Salt Lake City to Hold Open House on OpenStreets Event on Feb. 7, 2013


SALT LAKE CITY – On the first Saturday of May, Salt Lake City will open a downtown street exclusively to people walking, jogging and bicycling, as well as for family-friendly games and activities.  Known as “Open Streets Salt Lake City,” this event is part of a national movement to temporarily open selected streets as public space, creating room to walk and bike while enlivening the street with activities that can range from aerobics and yoga to street tennis and break-dancing. 

Tomorrow, Mayor Ralph Becker and the City Transportation Division invite residents and local business owners to attend a kick off party announcing this program to broaden the use of streets as public space on Thursday, Feb. 7 from 4-7 p.m. at Squatters Pub, 147 West Broadway (300 South.)

Businesses are a major focus of Open Streets Salt Lake City.  St. Louis found that 73 percent of Open Streets participants make a purchase at a store or restaurant along the route and 68 percent of participants become aware of a restaurant or store that is new to them.  With thousands of participants in attendance, this can amount to a multitude of new customers for local shops and restaurants along the route.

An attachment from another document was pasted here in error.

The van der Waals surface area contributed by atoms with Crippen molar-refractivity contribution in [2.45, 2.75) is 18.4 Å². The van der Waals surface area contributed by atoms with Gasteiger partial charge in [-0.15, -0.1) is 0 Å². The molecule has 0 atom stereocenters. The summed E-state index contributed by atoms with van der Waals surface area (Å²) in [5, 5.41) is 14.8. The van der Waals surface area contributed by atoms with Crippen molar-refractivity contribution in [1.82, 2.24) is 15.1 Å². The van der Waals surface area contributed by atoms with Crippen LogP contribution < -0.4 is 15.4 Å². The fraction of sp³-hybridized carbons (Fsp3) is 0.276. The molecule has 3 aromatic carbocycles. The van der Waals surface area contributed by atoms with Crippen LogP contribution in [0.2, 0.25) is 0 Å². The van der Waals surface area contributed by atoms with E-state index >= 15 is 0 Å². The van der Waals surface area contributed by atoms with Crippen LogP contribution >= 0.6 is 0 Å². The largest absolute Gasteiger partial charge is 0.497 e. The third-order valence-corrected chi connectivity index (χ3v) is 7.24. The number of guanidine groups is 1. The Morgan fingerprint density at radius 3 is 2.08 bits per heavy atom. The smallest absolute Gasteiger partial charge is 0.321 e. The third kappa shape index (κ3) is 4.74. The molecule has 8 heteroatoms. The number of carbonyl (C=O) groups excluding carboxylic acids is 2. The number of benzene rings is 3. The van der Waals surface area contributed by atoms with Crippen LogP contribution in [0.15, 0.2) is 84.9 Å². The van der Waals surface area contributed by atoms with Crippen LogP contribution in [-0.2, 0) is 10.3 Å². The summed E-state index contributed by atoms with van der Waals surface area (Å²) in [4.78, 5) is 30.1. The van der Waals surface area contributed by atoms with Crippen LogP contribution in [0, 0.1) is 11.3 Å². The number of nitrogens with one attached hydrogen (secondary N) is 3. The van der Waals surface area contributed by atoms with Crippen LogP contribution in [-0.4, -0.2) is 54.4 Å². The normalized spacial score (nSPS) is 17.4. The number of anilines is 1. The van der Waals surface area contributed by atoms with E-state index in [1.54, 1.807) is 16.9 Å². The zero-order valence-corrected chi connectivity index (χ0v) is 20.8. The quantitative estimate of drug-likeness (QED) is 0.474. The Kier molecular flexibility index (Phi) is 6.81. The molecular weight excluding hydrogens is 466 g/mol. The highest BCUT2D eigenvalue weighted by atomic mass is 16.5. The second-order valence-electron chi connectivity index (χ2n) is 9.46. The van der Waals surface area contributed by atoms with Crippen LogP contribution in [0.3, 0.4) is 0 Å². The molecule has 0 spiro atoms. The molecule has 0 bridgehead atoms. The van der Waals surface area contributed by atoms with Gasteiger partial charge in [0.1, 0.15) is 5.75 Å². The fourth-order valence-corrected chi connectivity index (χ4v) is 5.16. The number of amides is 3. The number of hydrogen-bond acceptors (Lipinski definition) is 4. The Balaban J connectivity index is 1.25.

The benefits also extend beyond the local business community.

“Open Streets SLC is a great way to promote both wellness and alternative methods of transportation in a local community,” said Mark Kindred, chair of Open Streets Salt Lake City. “Not only are we trying to promote alternative transportation, but we want community and local business to realize the wellness benefits of biking and walking around downtown Salt Lake City.”

Bike Utah, the statewide bicycle advocacy organization, is partnering with Salt Lake City to organize the event, with sponsorship from Performance Bicycle.

“By opening the streets in downtown Salt Lake City to bikes and pedestrians, we will be promoting a physically active lifestyle that encourages friends and families to get out and re-think what the city means to them,” said Bike Utah Executive Director Scott Lyttle.

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